Fact: during at least one of your affirmative rounds at every tournament you go to, the Negative team starts the 1NC by going over the burden of proof, if they didn’t already cover it during the preceding cross-ex.  I myself went through this phase, giving the exact same 45-second script each round.  However, over the last couple of years, there seems to be a growing sentiment that the burden of proof is just an artificial construct designed to give an unfair psychological advantage to the Negative team. As such, this article aims first to explain the anti-burden of proof position and second how to leverage these ideas on the affirmative.

Here’s the basic argument: if the essential elements of the burden of proof are as follows:

  1. A significant harm
  2. A plan that solves
  3. A significant advantage (that outweighs the disadvantages),

Then judge is essentially just asking the same question three times.  For example, there will almost never be a scenario where there is a significant advantage when there is not a plan that solves the problem. In other words, the burden of proof could just be boiled down to the last question, whether the good of the plan outweighs the bad.

“So what?” You may ask.  “The worst thing that can happen is the Negative just wastes their breath on framing that doesn’t do anything to the round; it’s harmless!”  However, anti-burden-of-proofers point out that while this system doesn’t necessarily skew the debate on a technical level, it hurts the debate environment in two ways.

First, the burden of proof is a mind game in some ways.  By having a judge ask themselves three separate questions which are effectively one and the same (unbeknownst to them), this drastically increases the odds of them answering at least one of them with a “no.”  This isn’t because the “mathematical” odds go down from 50 percent to 12.5, but rather because of the psychological attack posed by this framing.  Instead of just having to answer one question (“Is the plan a good idea”), judges will instead be effectively asking that same question three times in a row, which isn’t necessarily bad on paper, but encouraging the judge to overthink the affirmative plan often can lead to them voting against it.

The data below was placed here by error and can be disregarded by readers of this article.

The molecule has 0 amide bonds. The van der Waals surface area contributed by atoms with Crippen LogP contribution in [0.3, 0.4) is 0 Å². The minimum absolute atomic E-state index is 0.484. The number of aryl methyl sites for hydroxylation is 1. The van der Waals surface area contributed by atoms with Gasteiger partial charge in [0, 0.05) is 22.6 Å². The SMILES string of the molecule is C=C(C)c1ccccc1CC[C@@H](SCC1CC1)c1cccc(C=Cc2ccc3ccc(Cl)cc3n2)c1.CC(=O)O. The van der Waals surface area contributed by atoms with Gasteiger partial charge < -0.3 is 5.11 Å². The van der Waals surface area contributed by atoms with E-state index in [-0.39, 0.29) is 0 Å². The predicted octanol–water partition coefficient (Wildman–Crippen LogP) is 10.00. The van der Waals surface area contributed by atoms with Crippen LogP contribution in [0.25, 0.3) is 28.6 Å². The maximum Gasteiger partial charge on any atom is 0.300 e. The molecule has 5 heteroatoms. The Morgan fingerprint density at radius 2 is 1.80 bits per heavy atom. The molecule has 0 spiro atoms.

Second (and more seriously) the burden of proof excludes the possibility of comparative advantage cases, which automatically fail the burden of providing a significant harm since the case doesn’t present one.  The danger here is that first and second-year parents, indoctrinated by traditional debate theory along with hapless community judges view the burden of proof almost as a rule that the affirmative must follow, and while logically sound, the comparative advantage case structure is entirely excluded from the possibility of discussion under burden framing.

Thus, as an affirmative debating a negative team arguing for a burden-centric debate, your job is easy: simply point out how

  1. The burdens effectively boil down to a comparative advantage weighing mechanism, meaning that should be used, and that
  2. Comparative advantage is what we use in our day-to-day decision making; in layman’s terms, it’s quite literally what we in the business call “a good idea.”

The only downside to this is that, if universally adopted, this framing would shut down burden-centric argument entirely, meaning you can’t use the burden of proof to shift the round in your favor when you’re on negative… or would it?  If defended, the burden of proof can be an extremely effective weapon on negative (for the aforementioned reasons), and we thus shouldn’t be so quick to throw it out the window as a strategy.  As such, I’ve been thinking about it for a long time, and I believe I’ve found a valid way to justify its use.  Look for part 2 to find out how.

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